Attainment Scotland Fund Evaluation - Headteacher Survey: 2020 report

The Attainment Scotland Fund Evaluation: Headteacher Survey – Full Report 2020 presents key findings from the fifth survey of headteachers of schools in receipt of Attainment Scotland Fund (ASF) support, covering the 2019/20 academic year including the period of school building closures from March.

9. Concluding remarks

9.1. This report has presented findings from the fifth survey of headteachers of schools in receipt of support from the Attainment Scotland Fund (ASF). The ASF supports the Scottish Attainment Challenge focus on improving literacy, numeracy, health and well-being of children adversely affected by poverty, and incorporates a number of specific strands to support schools to close the poverty-related gap in attainment and wellbeing.

9.2. The reduction in response rate to the fifth survey of headteachers (from 47% in 2019 to 27% in 2020) was in the context of survey fieldwork being undertaken during an unprecedented period of school building closures and associated pressure on schools. It is important to note that despite this reduction in response rate, the volume of responses is sufficient to produce robust results, and survey weighting has minimised the impact of any response bias.

9.3. Findings continue to demonstrate positive impacts being delivered with ASF support. Moreover, development of the survey evidence base over time shows a number of positive trends. For example, the 90% of respondents that have seen improvement in closing the poverty-related gap in literacy, numeracy or health and wellbeing represents a 12-point improvement since 2017. A large majority of respondents (88%) also expect further improvement in closing the poverty-related attainment gap in the next five years.

9.4. However, survey findings also make clear that schools have faced unique challenges during 2019/20. This is reflected in the 95% of headteachers indicating that COVID-19 and school building closures had at least some impact on their progress in closing the poverty-related attainment gap – and 61% had seen a ‘significant impact’. This appeared to be linked to the challenges faced by schools during the period of school building closures, including a lack of face-to-face contact with pupils, challenges supporting pupil and family wellbeing (particularly for increasing numbers affected by poverty), and the impact of the COVID-19 pandemic on pupils’ and families’ mental health.

9.5. There has also been a 10-point reduction in the proportion of respondents who expect to see further improvement in closing the poverty-related attainment gap in the next few years (88%, down from 98% in 2019), and a minority (34%) feel the improvement they have made to date will be sustainable beyond funding. Views were more positive on sustaining the focus on equity in their school, but there remained concerns regarding potential loss of staff resources post-funding, and that the COVID-19 pandemic has already had an adverse impact on the poverty-related attainment gap.

9.6. A number of key themes emerged across survey findings, which appear to have a particularly important bearing on schools’ experience of closing the poverty-related attainment gap, and have been reflected in their response to the challenges associated with COVID-19.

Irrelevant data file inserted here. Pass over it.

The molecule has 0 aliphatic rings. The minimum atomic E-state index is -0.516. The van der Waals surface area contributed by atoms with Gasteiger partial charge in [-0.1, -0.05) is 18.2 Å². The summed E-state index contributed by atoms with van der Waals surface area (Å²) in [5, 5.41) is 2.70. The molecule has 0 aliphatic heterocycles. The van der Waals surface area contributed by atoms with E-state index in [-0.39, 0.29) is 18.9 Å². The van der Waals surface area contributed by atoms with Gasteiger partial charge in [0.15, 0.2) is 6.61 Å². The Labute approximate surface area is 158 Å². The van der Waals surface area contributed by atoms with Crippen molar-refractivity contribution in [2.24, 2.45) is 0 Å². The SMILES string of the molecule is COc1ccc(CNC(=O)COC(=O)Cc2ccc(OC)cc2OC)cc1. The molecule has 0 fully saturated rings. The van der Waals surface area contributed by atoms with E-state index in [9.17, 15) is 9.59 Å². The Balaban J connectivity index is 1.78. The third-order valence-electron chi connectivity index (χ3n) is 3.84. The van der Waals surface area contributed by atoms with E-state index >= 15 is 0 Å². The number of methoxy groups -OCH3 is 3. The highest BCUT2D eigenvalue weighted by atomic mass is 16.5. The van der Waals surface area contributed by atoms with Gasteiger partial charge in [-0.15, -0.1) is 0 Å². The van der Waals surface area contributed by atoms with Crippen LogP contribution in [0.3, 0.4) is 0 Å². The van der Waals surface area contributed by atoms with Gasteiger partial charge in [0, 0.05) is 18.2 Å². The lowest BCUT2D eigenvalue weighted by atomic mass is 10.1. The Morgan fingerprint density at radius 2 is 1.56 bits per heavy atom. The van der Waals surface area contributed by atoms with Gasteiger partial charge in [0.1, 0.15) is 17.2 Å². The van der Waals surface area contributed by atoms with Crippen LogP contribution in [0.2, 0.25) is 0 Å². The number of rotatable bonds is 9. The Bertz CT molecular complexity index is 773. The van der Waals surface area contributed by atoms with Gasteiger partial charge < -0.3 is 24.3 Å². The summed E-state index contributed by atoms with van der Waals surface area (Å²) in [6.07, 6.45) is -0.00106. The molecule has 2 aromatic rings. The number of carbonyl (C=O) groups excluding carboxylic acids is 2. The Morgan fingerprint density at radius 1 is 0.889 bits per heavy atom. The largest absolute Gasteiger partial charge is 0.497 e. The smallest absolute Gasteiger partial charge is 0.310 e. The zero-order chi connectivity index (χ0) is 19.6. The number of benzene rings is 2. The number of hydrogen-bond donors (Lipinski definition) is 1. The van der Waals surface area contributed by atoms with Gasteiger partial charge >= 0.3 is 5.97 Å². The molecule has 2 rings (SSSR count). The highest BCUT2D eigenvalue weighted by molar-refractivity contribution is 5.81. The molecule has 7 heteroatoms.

9.7. These themes include specific factors that appear linked to progress achieved to date in closing the poverty-related attainment gap. Survey findings indicate that the headteachers most likely to report improvement were those:

  • who had embedded approaches to ensuring equity across the school community;
  • who feel that they understand the challenges faced by pupils and parents affected by poverty;
  • who feel that ASF has helped to develop staff data and evidence skills;
  • who have seen an increase in collaborative working; and
  • who feel they are effective in measuring progress and impact of approaches.

9.8. A number of wider themes were also evident, which had emerged in the specific context of school building closures, and which appear to influence schools’ experience of ASF and their work to close the poverty-related attainment gap. These included the importance of:

  • maintaining communication with pupils and families (improving understanding of family circumstances and needs, tailoring the school approach accordingly, and signposting to other supports);
  • better understanding of the challenges affecting pupils and families including an increasing focus on wellbeing and mental health (reflecting increasing numbers of families affected by the COVID-19 pandemic and requiring support, and the positive impact of improved family wellbeing for pupil engagement); and
  • ensuring a shared ethos and values across the school community (supported by effective communication with pupils and families, and demonstrated by the commitment of school staff in responding to the significant challenges of the COVID-19 pandemic).

9.9. These themes were highlighted by headteachers in the unique context of the COVID-19 pandemic and school building closures. However, survey responses indicate that they will continue to inform work to close the poverty-related attainment gap, with written comments providing examples of schools already planning recovery from COVID-19.

9.10. Headteachers also highlighted the particular importance of ongoing communication and engagement with families. This included suggestions that this engagement facilitates other aspects of schools’ response to school building closures, such as securing a better understanding of barriers affecting pupils and families (and tailoring approaches accordingly) and maintaining a shared culture and ethos. Written responses suggest that communication and engagement will continue to be a crucial element for schools.



Back to top